Today, according to an article in the Washington Post, Justice Roberts of the United States Supreme Court “spoke out” about a DUI case. He was joined by Justice Scalia in dissenting from the decision of the other justices of the Court to deny review of a ruling from the Virginia Supreme Court. The Virginia court found a police detention of a suspected DUI driver was unconstitutional where Virginia police stopped a car for DUI based upon an anonymous, uncorroborated tip to a “drunk busters hotline.” The Virginia Supreme Court ruling is in line with established law in Washington state.
In Washington State this very issue was considered twenty seven years ago in the case of Campbell v. DOL. In that case an anonymous tip was given to police that a vehicle was driven by a drunk driver. Nothing was known about the reliability of the person giving the tip, nor was anything known about the facts upon which the tip was based. An officer followed the “offending” car and saw nothing unusual, but he pulled it over anyway. Applying well-established principles of law, and relying upon precedent from the United States Supreme Court, the Court of Appeals reasoned as follows:
- “The case before us involves the unusual situation of a police officer on traffic detail stopping an automobile driver for suspicion of drunken driving when the officer has absolutely nothing to suggest that the driver was under the influence of intoxicating liquor except a conclusory tip from an unidentified passing motorist that the driver was drunk.”
- “A police officer may make an investigatory stop for suspected drunk driving, but before doing so he must first possess a well-founded suspicion based on articulable facts that such a violation has been committed or is presently being committed.”
- “The passing motorist in this case provided no factual information from which the officer could assess, as he must, the probable accuracy of the motorist’s conclusion.”
- “The State argues, however, that the initial detention was nonetheless reasonable due to the threat of harm to third parties and the resultant need for an immediate police response. We agree that the seriousness of the suspected criminal conduct is a relevant consideration in the reasonableness calculus, e.g., there must still exist some measure of objective fact from which the conclusion of criminal conduct can reasonably be derived. To hold otherwise would be to expose every citizen’s right of privacy against arbitrary invasion by others to the unfettered exercise of an officer’s discretion. This is what the Fourth Amendment was enacted to prevent. “The right of the people to be secure in their persons, houses, papers, and effects, against unreasonable searches and seizures, shall not be violated, …”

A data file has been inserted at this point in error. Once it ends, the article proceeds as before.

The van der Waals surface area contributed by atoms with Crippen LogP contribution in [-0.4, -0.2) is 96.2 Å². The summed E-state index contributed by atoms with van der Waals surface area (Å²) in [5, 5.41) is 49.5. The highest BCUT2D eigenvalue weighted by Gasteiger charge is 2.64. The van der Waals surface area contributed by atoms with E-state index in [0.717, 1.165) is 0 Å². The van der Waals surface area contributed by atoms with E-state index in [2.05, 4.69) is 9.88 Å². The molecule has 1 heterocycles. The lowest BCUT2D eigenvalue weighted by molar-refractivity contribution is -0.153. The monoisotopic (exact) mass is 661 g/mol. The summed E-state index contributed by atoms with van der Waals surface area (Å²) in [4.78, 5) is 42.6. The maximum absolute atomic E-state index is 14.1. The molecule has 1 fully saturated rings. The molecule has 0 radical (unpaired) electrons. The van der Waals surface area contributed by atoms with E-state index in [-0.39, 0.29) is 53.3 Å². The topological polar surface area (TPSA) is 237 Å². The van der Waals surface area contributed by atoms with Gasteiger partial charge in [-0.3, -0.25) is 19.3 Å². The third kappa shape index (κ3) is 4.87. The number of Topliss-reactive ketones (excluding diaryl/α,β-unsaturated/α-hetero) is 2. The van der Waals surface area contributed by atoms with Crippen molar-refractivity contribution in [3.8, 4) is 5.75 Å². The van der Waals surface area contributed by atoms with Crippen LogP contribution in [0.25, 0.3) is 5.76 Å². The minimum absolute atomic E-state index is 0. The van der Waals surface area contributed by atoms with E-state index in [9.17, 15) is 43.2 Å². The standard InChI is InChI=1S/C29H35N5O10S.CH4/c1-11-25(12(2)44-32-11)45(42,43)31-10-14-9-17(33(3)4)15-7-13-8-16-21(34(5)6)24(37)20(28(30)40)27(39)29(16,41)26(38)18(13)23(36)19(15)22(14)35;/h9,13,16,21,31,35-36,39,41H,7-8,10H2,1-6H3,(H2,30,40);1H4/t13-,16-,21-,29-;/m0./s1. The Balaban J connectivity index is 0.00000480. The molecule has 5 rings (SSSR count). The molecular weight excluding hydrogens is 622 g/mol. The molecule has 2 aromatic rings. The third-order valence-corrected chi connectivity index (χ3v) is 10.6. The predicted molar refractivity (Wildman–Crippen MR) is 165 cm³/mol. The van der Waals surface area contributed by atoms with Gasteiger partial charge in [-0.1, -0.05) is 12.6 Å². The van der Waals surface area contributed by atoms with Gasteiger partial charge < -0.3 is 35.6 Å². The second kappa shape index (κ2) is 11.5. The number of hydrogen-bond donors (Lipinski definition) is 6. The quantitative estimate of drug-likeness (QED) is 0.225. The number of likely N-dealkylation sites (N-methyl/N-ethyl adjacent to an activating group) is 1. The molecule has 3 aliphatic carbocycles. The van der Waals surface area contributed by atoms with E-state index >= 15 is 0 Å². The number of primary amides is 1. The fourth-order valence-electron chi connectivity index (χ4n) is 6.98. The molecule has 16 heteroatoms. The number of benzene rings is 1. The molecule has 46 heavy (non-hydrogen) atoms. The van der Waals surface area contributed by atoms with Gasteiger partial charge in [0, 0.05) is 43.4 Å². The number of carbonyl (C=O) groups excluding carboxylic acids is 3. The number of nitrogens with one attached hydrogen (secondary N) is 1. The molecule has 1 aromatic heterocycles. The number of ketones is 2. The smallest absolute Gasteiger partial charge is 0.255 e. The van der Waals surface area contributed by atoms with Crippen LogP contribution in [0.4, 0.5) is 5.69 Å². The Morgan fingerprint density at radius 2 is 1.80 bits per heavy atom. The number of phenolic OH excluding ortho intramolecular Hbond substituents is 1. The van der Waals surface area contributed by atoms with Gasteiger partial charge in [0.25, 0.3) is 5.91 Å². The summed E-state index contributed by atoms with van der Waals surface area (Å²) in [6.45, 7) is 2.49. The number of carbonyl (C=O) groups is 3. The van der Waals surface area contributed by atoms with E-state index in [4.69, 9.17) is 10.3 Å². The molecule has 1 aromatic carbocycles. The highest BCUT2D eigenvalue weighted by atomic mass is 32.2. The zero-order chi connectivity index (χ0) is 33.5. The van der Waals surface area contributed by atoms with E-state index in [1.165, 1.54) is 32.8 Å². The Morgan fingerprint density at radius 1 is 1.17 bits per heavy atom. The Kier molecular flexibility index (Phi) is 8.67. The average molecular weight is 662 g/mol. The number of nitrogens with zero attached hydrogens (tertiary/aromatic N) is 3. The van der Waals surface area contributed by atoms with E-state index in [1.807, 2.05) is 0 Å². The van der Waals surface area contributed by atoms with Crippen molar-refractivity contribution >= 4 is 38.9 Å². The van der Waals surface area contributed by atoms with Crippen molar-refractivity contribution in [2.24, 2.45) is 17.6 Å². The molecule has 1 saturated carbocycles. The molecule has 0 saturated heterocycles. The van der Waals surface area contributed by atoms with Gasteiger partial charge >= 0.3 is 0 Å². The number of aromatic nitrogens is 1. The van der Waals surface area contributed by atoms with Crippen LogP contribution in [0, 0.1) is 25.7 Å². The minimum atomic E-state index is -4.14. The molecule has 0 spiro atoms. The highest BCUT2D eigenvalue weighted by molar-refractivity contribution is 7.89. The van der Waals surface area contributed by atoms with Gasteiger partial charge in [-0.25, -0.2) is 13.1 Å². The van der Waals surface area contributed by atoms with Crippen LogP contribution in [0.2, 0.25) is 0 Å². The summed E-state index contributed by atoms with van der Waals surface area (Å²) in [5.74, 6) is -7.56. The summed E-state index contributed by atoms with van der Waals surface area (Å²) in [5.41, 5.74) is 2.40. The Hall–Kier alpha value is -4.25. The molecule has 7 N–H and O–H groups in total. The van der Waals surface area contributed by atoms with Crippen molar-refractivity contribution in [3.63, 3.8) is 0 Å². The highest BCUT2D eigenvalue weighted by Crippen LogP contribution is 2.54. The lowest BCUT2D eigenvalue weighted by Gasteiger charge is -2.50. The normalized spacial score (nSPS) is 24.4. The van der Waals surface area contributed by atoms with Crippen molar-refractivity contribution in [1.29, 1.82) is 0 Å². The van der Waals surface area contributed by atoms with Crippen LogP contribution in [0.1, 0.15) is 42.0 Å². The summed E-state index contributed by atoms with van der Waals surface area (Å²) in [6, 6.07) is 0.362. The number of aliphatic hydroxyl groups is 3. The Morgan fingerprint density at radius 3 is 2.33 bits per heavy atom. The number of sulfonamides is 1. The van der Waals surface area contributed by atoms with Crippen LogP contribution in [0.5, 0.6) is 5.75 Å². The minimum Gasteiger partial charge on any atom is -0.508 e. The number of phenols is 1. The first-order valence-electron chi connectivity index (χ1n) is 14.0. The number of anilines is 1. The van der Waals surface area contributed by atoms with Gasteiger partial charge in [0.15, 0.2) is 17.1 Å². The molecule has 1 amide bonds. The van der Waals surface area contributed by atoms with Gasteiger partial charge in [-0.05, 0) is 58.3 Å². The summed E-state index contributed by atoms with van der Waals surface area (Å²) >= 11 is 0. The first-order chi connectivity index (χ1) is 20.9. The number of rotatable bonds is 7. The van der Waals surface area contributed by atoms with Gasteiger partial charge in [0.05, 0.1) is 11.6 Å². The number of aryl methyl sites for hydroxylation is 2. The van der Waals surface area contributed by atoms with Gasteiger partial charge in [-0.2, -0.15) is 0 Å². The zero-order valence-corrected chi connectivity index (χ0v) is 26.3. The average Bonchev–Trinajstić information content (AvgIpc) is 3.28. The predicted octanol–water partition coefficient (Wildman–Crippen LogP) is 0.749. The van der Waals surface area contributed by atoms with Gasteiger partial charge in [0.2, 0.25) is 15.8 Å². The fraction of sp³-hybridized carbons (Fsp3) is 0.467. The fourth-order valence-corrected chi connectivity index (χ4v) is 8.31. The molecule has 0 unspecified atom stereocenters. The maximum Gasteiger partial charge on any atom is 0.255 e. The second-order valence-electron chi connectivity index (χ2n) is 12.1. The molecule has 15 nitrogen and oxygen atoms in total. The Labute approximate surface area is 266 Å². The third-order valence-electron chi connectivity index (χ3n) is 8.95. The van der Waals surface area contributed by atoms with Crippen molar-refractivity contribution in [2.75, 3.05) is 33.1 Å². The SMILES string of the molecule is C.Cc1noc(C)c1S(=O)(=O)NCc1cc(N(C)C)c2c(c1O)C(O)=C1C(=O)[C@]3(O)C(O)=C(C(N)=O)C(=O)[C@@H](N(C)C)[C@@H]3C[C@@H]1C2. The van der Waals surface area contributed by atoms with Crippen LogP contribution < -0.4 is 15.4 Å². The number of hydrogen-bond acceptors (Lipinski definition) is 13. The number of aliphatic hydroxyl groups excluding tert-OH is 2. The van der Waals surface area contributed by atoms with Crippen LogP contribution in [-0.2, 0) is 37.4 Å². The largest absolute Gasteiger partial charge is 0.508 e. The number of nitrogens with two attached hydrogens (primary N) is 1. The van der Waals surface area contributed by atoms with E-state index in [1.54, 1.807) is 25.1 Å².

It is not difficult for an officer to obtain the corroboration needed to stop a suspected DUI driver based upon a citizen offering only an anonymous tip. The officer might simply ask: “Who are you and how do you know?” and then the tip would be neither anonymous nor uncorroborated. Barring that, the officer might just rely upon his training. As the Campbell court pointed out:
“It is perhaps appropriate to observe that driving while under the influence is not a readily concealed offense. For example, the Washington State Patrol Academy’s current training manual lists some 44 different “detection clues”, based on the manner in which a vehicle is operated, which indicate that the operator may be under the influence.”
Courts have, for years, employed the Constitutional principles underlying Campbell to determine whether a detention is legal in the context crimes such as murder, robbery, and the like. However, the temptation to create a DUI exception to the Constitution is strong, and maybe Justice Roberts is not strong enough.
Justice Roberts stated: “I am not sure that the Fourth Amendment requires such independent corroboration before the police can act, at least in the special context of anonymous tips reporting drunk driving.”
Obviously, the temptation is strong to create exceptions for certain crimes to the Constitutional protections afforded us. That is especially true when we see those crimes as a threat to our safety. However, once you or a loved one is charged with a crime, it becomes abundantly clear why we hold on to those protections so tightly.